The WHO alleges that unsafe food causes more than 200 diseases, ranging from diarrhoea to cancer and meningitis. Foodborne and waterborne diarrhoeal diseases kill an approximate 2 million people per annum, with mortality rates affecting primarily women and children. Unsafe food perpetuates this cycle of disease and malnutrition, resulting in poor socioeconomic development, to the detriment of the economy, tourism and trade sectors. Unsafe food stems from primarily animal products, fruits and vegetables and raw shellfish.

Populations reliant on assistance for food safety need to be made aware of the risks in accepting contaminated food from external suppliers. This speaks directly to the need for developing countries to manage their own agricultural programmes and supplies. However, certain states are reliant on exports because of weakened economies, creating dangerous reliance on food producers outside of their borders.

The additional health focus for World Health Day should therefore have been on the need to bolster health systems, focus on improving agricultural productions and pressuring national, regional and the global health community governance networks to create sustainable resource development and health systems capacity development, to tackle both health and food safety and insecurity as dual areas of concern.

The message broadcast on World Health Day is by and large too simplistic. It is not enough to urge governments to contain food safety issues. The focus needs to be on a collaborative approach, to ensure that food security is a focus, that food received across borders is of a standard to consume and that the importance of quality food and education about nutrition are also communicated, to ensure that healthy food and food equality is addressed.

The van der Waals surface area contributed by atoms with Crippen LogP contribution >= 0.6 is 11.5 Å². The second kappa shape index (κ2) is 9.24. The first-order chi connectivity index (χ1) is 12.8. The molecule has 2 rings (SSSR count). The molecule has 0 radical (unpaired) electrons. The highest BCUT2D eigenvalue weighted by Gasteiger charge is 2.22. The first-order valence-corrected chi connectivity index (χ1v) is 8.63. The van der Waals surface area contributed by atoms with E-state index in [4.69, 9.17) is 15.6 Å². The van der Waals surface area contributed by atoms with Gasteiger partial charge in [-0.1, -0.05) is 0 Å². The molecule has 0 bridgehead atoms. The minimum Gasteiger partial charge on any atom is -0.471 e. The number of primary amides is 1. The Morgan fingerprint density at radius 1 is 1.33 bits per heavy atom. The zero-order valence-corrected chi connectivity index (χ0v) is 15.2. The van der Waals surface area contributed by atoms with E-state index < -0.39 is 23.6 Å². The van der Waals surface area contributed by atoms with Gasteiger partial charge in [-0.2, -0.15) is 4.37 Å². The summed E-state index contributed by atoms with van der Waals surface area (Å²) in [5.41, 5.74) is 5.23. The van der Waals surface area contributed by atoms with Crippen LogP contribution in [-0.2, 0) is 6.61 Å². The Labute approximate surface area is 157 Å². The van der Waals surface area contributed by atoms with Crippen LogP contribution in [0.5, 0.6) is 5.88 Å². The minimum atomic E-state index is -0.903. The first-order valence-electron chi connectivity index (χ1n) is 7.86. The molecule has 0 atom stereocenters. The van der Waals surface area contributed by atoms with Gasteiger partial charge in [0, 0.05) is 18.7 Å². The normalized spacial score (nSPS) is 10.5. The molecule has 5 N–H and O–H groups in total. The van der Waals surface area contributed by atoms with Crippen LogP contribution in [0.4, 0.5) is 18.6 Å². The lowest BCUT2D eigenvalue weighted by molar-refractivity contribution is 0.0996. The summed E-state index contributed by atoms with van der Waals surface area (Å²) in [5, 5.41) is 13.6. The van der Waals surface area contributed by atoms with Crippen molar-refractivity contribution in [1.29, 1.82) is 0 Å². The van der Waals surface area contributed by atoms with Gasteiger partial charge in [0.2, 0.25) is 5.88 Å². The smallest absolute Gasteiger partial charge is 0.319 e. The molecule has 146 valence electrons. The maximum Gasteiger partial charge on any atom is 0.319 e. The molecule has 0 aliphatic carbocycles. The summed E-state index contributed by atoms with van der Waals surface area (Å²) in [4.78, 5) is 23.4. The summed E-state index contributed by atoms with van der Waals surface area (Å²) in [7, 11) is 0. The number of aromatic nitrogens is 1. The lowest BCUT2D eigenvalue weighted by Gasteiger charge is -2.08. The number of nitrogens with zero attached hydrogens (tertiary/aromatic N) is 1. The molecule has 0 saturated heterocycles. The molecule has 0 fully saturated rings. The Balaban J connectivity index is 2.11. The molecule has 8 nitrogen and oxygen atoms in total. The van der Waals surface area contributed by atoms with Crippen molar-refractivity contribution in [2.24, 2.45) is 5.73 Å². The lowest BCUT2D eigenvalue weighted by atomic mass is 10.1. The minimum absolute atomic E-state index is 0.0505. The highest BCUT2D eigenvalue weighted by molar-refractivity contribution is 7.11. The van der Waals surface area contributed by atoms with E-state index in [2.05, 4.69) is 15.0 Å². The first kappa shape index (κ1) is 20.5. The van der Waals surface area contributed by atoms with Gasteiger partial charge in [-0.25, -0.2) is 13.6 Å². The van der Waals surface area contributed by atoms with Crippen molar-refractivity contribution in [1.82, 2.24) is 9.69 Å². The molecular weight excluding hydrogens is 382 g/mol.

The Southern African Development Community (SADC), as part of its regional integration process, has a responsibility to ensure that, as part of the SADC Multi-Country Agricultural Productivity Programme (MAPP), the region focuses on increasing its agricultural capacity, decreasing reliance on food exports and food aid and to ensure that the SADC region has adequate technological capacity, development and dissemination to ensure sustainable food production for the future.

Without a sustained agricultural programme, SADC will remain reliant on donor intervention to ensure adequate access to healthcare and medicines, to mitigate the spread of foodborne diseases, non-communicable diseases and communicable diseases. This will continue to place strain on the regional economy and keep the SADC states underdeveloped for years to come.

Despite support from the WHO to ensure adequate levels of food safety and security, it is imperative that regional governments step up and start playing a role in regional food distribution, safety and health governance.